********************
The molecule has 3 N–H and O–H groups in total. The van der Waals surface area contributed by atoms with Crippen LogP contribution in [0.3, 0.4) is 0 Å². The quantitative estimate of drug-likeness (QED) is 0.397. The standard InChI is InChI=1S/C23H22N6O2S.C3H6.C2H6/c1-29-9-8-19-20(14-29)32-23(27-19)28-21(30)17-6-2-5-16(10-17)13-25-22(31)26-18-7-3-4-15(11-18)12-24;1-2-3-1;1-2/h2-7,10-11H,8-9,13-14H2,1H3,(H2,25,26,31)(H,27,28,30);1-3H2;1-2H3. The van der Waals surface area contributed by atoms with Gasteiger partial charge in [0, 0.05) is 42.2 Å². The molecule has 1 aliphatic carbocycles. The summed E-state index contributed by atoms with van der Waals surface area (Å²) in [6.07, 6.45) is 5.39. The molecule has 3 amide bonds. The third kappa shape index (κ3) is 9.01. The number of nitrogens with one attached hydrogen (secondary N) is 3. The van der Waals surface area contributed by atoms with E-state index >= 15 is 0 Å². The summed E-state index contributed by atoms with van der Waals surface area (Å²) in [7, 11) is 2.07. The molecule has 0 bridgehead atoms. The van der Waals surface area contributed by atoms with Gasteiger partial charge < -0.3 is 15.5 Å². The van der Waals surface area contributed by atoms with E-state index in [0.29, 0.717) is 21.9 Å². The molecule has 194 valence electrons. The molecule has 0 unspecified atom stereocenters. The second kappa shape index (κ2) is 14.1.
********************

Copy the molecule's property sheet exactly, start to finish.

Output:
The molecule has 3 N–H and O–H groups in total. The van der Waals surface area contributed by atoms with Crippen LogP contribution in [0.3, 0.4) is 0 Å². The quantitative estimate of drug-likeness (QED) is 0.397. The standard InChI is InChI=1S/C23H22N6O2S.C3H6.C2H6/c1-29-9-8-19-20(14-29)32-23(27-19)28-21(30)17-6-2-5-16(10-17)13-25-22(31)26-18-7-3-4-15(11-18)12-24;1-2-3-1;1-2/h2-7,10-11H,8-9,13-14H2,1H3,(H2,25,26,31)(H,27,28,30);1-3H2;1-2H3. The van der Waals surface area contributed by atoms with Gasteiger partial charge in [0, 0.05) is 42.2 Å². The molecule has 1 aliphatic carbocycles. The summed E-state index contributed by atoms with van der Waals surface area (Å²) in [6.07, 6.45) is 5.39. The molecule has 3 amide bonds. The third kappa shape index (κ3) is 9.01. The number of nitrogens with one attached hydrogen (secondary N) is 3. The van der Waals surface area contributed by atoms with E-state index >= 15 is 0 Å². The summed E-state index contributed by atoms with van der Waals surface area (Å²) in [7, 11) is 2.07. The molecule has 0 bridgehead atoms. The van der Waals surface area contributed by atoms with Gasteiger partial charge < -0.3 is 15.5 Å². The van der Waals surface area contributed by atoms with E-state index in [0.29, 0.717) is 21.9 Å². The molecule has 194 valence electrons. The molecule has 0 unspecified atom stereocenters. The second kappa shape index (κ2) is 14.1.